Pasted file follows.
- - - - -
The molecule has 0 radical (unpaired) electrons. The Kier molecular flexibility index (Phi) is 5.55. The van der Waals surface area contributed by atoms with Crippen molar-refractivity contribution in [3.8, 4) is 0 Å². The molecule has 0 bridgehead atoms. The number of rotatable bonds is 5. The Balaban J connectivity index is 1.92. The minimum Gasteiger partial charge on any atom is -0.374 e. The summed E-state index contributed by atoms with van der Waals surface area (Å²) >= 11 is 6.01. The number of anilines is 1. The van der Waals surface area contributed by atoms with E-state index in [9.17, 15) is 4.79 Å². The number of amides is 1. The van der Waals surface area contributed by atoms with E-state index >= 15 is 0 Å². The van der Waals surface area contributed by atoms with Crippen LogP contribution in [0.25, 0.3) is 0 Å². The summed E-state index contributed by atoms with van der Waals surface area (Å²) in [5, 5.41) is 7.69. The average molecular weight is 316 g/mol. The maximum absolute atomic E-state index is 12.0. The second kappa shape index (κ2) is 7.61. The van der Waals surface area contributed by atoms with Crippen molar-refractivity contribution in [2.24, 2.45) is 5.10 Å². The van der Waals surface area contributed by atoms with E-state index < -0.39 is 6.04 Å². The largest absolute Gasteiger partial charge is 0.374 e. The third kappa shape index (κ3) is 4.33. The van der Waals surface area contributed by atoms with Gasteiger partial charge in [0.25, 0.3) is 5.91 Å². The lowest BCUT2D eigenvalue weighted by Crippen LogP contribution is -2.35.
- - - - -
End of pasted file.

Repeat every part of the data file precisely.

The molecule has 0 radical (unpaired) electrons. The Kier molecular flexibility index (Phi) is 5.55. The van der Waals surface area contributed by atoms with Crippen molar-refractivity contribution in [3.8, 4) is 0 Å². The molecule has 0 bridgehead atoms. The number of rotatable bonds is 5. The Balaban J connectivity index is 1.92. The minimum Gasteiger partial charge on any atom is -0.374 e. The summed E-state index contributed by atoms with van der Waals surface area (Å²) >= 11 is 6.01. The number of anilines is 1. The van der Waals surface area contributed by atoms with E-state index in [9.17, 15) is 4.79 Å². The number of amides is 1. The van der Waals surface area contributed by atoms with E-state index >= 15 is 0 Å². The van der Waals surface area contributed by atoms with Crippen LogP contribution in [0.25, 0.3) is 0 Å². The summed E-state index contributed by atoms with van der Waals surface area (Å²) in [5, 5.41) is 7.69. The average molecular weight is 316 g/mol. The maximum absolute atomic E-state index is 12.0. The second kappa shape index (κ2) is 7.61. The van der Waals surface area contributed by atoms with Crippen molar-refractivity contribution in [2.24, 2.45) is 5.10 Å². The van der Waals surface area contributed by atoms with E-state index < -0.39 is 6.04 Å². The largest absolute Gasteiger partial charge is 0.374 e. The third kappa shape index (κ3) is 4.33. The van der Waals surface area contributed by atoms with Gasteiger partial charge in [0.25, 0.3) is 5.91 Å². The lowest BCUT2D eigenvalue weighted by Crippen LogP contribution is -2.35.